We dug for what seemed like hours. Eventually I went back into the cave, but by the time I’d regained my courage the little room was nearly six feet long and wide enough for the three of us to lay side by side. We could barely sit up or roll over in the space but the satisfaction of building our own sleeping quarters momentarily clouded my judgment. We talked eagerly about spending the night in the cave. Matt pushed his ski pole through the domed ceiling, poking a hole into the crisp night sky. He assured me I’d be just as warm in the snow as my indoor girlfriends were next to the fire. I went after my sleeping bag.

I settled in between the guys. We wore head lamps over our winter caps and mittens inside our down sleeping bags. The glow of the lamps careened off the soft edges of our shoveled walls. The inside of the cave was glazed over with the refrozen moisture of our breathing and the heat of our bodies. We laughed and shifted our weight against each other in a sloppy attempt to get comfortable with our sudden proximity.

I was the last to reach up and twist off my lamp. The darkness was bearable and expected, but the quiet took my breath away. Snow is a tremendous insulator. Sound stops dead in the cold air and hangs like a fog between expectant harbors. We didn’t talk because the snow sucked up our conversation. Somehow I slipped into a fitful sleep.

It was Chinese water torture—the drip, drip, dripping on my forehead. I screamed and grabbed at my face, but my arms were tied tightly to my sides. I squirmed against my mummied sleeping bag and thrashed my arms and legs wildly. The silence was suffocating. Matt didn’t move. Alex snored. And my screams were lost in the snow. I kicked hard in Matt’s direction and he opened his eyes. He looked at me, waiting for some sort of explanation. “It’s falling in,” I yelled.

Matt turned his head away and said nothing. Alex swallowed and started snoring again. I tried to sit up, my arms still inside the bag, and banged my head into the icy ceiling. I was getting out. I rolled over on top of Matt and woke him again. He grunted something about the stability of a domed structure and the impossibility of a collapse as he pushed himself to the middle of the cave. My already exhausted shoulders protested as I struggled to unzip my sleeping bag from the inside. I finally broke free and began backing down the tunnel of snow toward the winter sky.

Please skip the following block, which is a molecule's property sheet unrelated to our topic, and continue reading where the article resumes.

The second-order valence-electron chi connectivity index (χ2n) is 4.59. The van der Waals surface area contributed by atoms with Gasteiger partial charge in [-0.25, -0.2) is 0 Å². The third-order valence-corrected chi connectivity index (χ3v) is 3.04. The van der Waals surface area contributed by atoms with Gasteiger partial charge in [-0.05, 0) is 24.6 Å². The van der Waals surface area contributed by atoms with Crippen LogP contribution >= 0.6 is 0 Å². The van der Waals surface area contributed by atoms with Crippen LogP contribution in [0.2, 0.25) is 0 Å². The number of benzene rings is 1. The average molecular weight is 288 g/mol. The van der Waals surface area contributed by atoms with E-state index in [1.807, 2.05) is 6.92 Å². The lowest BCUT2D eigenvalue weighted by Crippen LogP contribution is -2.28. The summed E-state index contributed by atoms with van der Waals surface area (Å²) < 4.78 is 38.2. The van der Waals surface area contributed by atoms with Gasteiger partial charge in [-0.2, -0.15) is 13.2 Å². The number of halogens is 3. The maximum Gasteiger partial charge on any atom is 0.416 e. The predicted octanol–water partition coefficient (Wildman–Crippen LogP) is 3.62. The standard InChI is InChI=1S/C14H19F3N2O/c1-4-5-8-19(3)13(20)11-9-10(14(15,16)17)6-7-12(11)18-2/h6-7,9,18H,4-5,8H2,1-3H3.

I stood up outside the cave and drew a labored breath. The moon was full and the night sparkled off the snow. My movement seemed to echo off the snow banks and bounce back to me like a sort of invisible boomerang. The pounding in my chest overwhelmed the beauty of the snow, the newly clear sky, and the dark trees. My ears rang and blood rushed away from head. And then slowly I was quiet. My head cleared and I felt the cold shudder through me.

It was as if a sliver of my soul was illuminated. There was nowhere to hide in the lunarscape of snow and ice, no shadows in the brilliant midnight light. I was left only with a nagging sense of self-doubt and a soggy sleeping bag at my feet. I’d forced myself out in the open and I was simultaneously terrified and grateful. Finally I could admit I wasn’t really cut out for this hardcore, I-lost-all-my-gear-and-started-a-fire-with-a-gum-wrapper-and-pine-needles adventure stuff. But I was aware, even glad, of the silent space around me. I’d showed up and I’d failed, but I was present